Mini presentation on Web 2.0 technologies

August 21, 2007




  • Looking to the future

    • Higher profile web presence

    • Being where our users are

      • Facebook

      • Comments in blog

      • PennTags – tagging by users in the catalog

      • Flickr?

    • Web 3.0/Semantic Web

A quick intro to social bookmarking

Social bookmarking is an activity performed over a computer network that allows users to save and categorize (see folksonomy) a personal collection of bookmarks and share them with others. Users may also take bookmarks saved by others and add them to their own collection, as well as to subscribe to the lists of others. – a personal knowledge management tool …

The concept of shared online bookmarks dates back to April 1996 with the launch of Within the next three years online bookmark services became competitive, with venture-backed companies like Backflip, Blink,Clip2, Hotlinks, Quiver, and others entering the market. Lacking viable models for making money, most of this early generation of social bookmarking companies failed as the dot-com bubble burst.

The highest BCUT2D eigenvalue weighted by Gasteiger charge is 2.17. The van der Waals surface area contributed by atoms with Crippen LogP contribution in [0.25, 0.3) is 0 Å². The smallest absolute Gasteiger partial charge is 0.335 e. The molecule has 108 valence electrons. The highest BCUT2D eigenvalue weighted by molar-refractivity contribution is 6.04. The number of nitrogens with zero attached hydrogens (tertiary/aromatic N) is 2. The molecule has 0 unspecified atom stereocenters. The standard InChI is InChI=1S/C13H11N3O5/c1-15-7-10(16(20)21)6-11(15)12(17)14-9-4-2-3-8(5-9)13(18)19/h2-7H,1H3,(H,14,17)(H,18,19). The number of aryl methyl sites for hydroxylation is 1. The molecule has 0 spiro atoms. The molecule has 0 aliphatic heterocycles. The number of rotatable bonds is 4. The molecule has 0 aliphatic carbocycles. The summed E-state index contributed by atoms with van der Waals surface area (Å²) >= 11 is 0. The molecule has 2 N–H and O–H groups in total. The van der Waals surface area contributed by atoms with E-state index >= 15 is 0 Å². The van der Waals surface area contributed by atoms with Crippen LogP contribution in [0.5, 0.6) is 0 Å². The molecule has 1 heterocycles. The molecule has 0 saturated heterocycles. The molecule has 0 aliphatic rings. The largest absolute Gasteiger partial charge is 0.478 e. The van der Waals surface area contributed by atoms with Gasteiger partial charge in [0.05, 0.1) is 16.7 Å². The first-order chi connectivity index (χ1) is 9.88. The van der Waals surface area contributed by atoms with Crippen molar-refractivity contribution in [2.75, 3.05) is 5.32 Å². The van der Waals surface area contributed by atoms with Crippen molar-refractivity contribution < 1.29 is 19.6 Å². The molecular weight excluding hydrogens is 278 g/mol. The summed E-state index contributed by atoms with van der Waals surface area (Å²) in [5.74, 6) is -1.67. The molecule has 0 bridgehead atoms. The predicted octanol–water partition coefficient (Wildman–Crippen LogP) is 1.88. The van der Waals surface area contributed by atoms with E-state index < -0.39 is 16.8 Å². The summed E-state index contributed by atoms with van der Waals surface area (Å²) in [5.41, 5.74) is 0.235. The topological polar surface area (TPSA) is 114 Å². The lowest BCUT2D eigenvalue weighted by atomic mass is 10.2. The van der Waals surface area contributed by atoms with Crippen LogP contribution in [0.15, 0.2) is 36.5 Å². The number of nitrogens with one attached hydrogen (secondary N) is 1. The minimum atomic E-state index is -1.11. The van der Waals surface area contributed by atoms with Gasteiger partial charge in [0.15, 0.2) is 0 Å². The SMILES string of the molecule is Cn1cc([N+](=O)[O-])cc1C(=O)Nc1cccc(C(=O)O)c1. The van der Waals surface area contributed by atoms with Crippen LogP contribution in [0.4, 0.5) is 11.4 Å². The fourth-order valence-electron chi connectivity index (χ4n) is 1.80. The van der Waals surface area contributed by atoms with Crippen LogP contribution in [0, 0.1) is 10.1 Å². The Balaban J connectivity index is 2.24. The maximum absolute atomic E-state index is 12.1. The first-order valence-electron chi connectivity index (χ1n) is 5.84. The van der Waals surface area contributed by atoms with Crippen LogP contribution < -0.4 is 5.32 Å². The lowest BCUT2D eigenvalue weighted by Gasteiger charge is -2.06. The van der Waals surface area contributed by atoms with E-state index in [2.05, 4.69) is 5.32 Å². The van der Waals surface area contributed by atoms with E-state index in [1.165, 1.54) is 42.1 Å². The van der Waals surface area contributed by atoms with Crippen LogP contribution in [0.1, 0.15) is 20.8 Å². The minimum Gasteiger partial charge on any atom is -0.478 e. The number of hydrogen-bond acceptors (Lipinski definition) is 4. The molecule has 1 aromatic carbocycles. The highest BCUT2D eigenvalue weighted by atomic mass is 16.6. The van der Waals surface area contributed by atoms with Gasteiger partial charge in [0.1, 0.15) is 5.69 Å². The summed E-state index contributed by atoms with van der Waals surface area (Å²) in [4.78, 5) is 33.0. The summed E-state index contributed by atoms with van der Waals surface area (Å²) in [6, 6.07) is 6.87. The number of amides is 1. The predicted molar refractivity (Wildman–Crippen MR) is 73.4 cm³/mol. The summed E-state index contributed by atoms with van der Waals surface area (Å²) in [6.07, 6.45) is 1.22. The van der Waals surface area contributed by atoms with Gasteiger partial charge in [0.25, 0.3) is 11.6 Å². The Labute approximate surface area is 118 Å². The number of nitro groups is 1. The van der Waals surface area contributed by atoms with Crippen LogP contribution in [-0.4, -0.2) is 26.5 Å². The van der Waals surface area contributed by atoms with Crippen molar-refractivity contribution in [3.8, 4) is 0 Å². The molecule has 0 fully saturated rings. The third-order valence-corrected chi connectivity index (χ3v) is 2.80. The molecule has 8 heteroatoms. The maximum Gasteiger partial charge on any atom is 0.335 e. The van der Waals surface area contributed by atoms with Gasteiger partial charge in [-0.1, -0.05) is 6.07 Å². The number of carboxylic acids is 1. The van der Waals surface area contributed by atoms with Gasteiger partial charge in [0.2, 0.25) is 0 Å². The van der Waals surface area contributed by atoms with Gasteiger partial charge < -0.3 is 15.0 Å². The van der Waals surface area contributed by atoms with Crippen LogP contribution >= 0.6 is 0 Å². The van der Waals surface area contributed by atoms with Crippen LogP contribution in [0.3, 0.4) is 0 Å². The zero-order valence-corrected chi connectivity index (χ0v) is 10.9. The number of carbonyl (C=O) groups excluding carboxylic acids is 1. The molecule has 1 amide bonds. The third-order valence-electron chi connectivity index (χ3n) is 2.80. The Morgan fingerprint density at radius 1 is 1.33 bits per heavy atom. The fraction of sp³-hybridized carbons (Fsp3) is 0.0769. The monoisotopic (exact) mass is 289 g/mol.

— Wikipedia,, (2007)

The main features of any social bookmarking tool are

  • centralized storage and availability of web links (i.e., accessible from most any computer with internet connection)

  • the ability to organize web links in some way (tagging, categorizing, bundling, descriptions, etc.)

  • ease of use (little or no coding experience needed)

  • discovery (e.g., the ability to share, recommend, or discover web links from other users)

A few popular social bookmarking tools include:

CiteULike ( ) saves citation details, exports them in a few different formats, and aggregates journal articles. Sometimes called the “ for the academic world”. ( ) is a social bookmarking tool that allows users to save, recommend, and share bookmarks through networks. Users can bundle (categorize) web links as well as assign tags (keywords). Links can be publicly shared or private. A GIL record can be tagged in

Digg ( is similar to both and pageflakes in that it is social bookmarking. Digg provides categories as a controlled entry point and allows users to rate articles.

( is a social bookmarking site website that allows users to store searchable copies of websites; additionally users can share their website copies.

PennTags ( /) is social bookmarking for the University of Pennsylvania’s catalog. An example of a record tagged in PennTags catalog (a Voyager catalog!)